DOWNTOWN LOS ANGELES - The iconic Mayan Theater, on Hill Street between Olympic Boulevard and 11th Street, has long enjoyed an entertainment monopoly on its block. But soon, the venue that is home to Lucha Vavoom and some of the most popular salsa dancing events in Los Angeles will have to share.
Husband and wife team John and Christina Kim have been quietly restoring the neighboring Belasco Theater, putting about $10 million worth of improvements into the venue in the two years since they secured a long-term lease from owner Mehdi Bolour. Last month the Kims finally won city approval to sell alcohol and have dancing in the four-story structure, paving the way for a fall opening.
While navigating the approval process, the Kims have been busy building out two restaurant spaces, restoring the main theater and a separate ballroom, and setting up a space for a wine bar. The theater has hosted private events for filming and religious services, but has otherwise been closed to the public for years. All that remains now is fire department sign-offs and final permit inspections.
“We envision this as a multi-purpose entertainment venue,” said Belasco spokeswoman Sharon Dominguez.
The project was initially approved in June by a city zoning administrator, but the Mayan appealed the decision. The Planning Commission unanimously denied the appeal on July 28.
Mayan representatives claimed that the Belasco would bring in too much traffic and would be a late-night nuisance for nearby residents, now and in the future as the area’s residential population takes deeper root. Mayan officials told the commission they feared that too much noise would eventually draw neighbor complaints that would jeopardize both sites.
“This isn’t about competition,” Mayan lawyer Steve Catalano said. “This is about survival.”
The Los Angeles Police Department echoed concerns that the neighborhood can’t handle another nightlife spot next to the already busy Mayan, and Central Area’s vice unit opposed the project.
“The bottom line is the Belasco, like the Mayan, is going to be a very big venue and by the time the [zoning administrator] hearing came around, I certainly didn’t feel comfortable dropping another venue of that size in that area,” said Commander Blake Chow, who was the Central Area Commanding Officer at the time LAPD registered its opposition.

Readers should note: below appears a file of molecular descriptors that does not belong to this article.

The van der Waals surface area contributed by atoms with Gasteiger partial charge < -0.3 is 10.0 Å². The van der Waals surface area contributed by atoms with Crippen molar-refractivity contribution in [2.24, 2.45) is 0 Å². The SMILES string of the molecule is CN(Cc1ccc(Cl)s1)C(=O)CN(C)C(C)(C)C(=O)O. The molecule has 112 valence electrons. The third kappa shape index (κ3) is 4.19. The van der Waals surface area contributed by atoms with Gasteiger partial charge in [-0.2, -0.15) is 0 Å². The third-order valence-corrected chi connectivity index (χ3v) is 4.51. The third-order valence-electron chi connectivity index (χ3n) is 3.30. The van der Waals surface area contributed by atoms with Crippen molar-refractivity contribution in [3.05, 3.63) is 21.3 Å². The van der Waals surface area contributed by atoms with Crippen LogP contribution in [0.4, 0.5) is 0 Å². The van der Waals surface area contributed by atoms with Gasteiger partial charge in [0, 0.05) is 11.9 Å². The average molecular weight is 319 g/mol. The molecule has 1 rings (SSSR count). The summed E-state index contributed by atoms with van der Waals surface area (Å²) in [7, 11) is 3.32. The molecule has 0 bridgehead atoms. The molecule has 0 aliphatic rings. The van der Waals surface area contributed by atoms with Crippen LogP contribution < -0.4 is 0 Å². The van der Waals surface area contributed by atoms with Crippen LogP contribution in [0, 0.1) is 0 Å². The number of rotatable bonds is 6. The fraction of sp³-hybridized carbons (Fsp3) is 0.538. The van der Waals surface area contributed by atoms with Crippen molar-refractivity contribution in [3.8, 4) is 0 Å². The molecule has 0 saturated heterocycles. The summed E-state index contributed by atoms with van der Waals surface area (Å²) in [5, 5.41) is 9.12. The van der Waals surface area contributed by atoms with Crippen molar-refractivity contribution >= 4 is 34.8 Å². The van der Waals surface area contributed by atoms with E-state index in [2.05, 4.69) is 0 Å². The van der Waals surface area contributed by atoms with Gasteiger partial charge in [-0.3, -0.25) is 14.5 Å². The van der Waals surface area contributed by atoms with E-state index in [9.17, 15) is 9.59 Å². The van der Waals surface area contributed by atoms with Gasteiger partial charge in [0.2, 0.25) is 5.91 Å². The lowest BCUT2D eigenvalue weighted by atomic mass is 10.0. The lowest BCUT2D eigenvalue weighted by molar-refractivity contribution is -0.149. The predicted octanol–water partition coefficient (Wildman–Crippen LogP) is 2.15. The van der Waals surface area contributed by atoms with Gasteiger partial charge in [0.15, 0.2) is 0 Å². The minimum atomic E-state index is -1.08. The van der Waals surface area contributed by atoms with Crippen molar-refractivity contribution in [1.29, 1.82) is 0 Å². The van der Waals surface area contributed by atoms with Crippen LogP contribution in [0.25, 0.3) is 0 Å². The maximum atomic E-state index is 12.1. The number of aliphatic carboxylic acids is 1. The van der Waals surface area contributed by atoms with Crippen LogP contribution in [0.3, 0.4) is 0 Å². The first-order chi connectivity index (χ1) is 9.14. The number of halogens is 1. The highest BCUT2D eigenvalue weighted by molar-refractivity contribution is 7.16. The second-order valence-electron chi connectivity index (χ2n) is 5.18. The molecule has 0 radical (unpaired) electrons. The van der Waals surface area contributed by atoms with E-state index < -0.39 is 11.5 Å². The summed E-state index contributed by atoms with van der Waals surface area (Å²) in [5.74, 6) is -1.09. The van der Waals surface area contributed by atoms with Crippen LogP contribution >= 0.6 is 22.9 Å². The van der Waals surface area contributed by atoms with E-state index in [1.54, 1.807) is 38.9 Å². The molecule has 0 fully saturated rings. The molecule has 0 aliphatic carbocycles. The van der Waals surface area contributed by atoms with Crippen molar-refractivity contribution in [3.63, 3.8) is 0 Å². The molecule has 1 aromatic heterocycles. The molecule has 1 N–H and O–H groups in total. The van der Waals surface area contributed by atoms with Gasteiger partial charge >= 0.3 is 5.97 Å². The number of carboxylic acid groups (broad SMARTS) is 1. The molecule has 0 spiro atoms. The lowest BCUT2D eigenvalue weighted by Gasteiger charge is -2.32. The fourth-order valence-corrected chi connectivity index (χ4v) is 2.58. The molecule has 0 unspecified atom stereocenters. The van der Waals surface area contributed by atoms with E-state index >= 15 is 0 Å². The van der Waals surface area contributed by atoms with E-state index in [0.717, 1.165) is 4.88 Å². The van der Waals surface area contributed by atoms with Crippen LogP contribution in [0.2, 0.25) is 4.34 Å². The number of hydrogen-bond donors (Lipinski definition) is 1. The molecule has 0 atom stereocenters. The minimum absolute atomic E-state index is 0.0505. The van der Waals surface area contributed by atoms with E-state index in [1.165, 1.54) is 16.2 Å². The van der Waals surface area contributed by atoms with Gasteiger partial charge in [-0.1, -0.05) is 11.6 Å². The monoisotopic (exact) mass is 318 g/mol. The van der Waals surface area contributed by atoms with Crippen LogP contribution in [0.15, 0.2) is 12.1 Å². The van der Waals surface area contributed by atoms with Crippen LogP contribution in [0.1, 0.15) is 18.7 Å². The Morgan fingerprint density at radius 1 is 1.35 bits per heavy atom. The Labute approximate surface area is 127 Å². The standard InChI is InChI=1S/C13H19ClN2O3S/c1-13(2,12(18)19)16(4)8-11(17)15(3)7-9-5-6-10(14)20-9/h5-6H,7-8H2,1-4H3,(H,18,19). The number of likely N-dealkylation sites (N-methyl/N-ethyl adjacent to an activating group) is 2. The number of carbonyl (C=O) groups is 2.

The commission ultimately sided with the Belasco and its supporters, among them the Historic Downtown Business Improvement District and the Los Angeles Historic Theater Foundation. The groups argued that the Belasco would have no greater impact than what it was originally developed to handle in the 1920s.
LAPD officials worked extensively with the theater operators on what land use consultant Elizabeth Peterson, who shepherded the Belasco through the approval process, called one of the “most extensive security plans ever.” Chow said the department’s concerns have been partially eased by a bevy of conditions attached to the alcohol permit that aim to restrict activities that could lead to public safety issues.
“The process here will be for the vice unit to work with the owners to make sure everything runs smooth and they’re ready to do that,” Chow said.
Built by Edward Doheny in 1926 — one year before the Mayan — as a drama house, the Belasco was designed by architecture firm Morgan, Walls and Clements. The original theater, with its ornate proscenium, dome ceiling and balcony seating, is a blend of Spanish Renaissance, gothic and Churrigueresque styles.
The building evolved over the decades, functioning for a time as a vaudeville venue and later housing different churches. In the 1970s it was bought from the Immanuel Gospel Temple by the Metro Community Church, an early gay and lesbian church in Los Angeles, Dominguez said. An old sign erected by one of the churches is still at the site. It reads, “Prayer Changes Things.”
Now, the Kims are changing things again, re-positioning the restored venue as a space that could theoretically host several separate events for different ticket holders on the same night.
A wine bar dubbed 10 Fifty (the theater is at 1050 S. Hill St.) will front Hill Street and is planned to operate daily. In addition to the theater, which will host live entertainment, there is an upstairs ballroom, a basement lounge space envisioned as a jazz club, two restaurant spaces and two outdoor patios.
The Kims plan to manage all of the operations in-house, Dominguez said. The restaurants, one of which will occupy the corner space at 11th and Hill streets and specialize in seafood, will open after the rest of the theater, in a second and final phase, she said.
At first, the Kims sought to buy the building from owner Bolour. The two sides couldn’t agree on terms of a sale and instead negotiated the lease. John Kim, who has developed multi-purpose entertainment spaces in Koreatown, hasn’t only opened his pockets — he’s getting his hands dirty too, helping with various jobs around the theater. During a meeting last week, a tired and sweating Kim, white paint flecked on his clothes, talked eagerly about his venture.
“When I first saw this place, I thought there is nothing like it,” said Kim. “It made by heart go boom, boom, boom. And I thought, this is it.”
Contact Ryan Vaillancourt at firstname.lastname@example.org.
page 6, 08/09/2010
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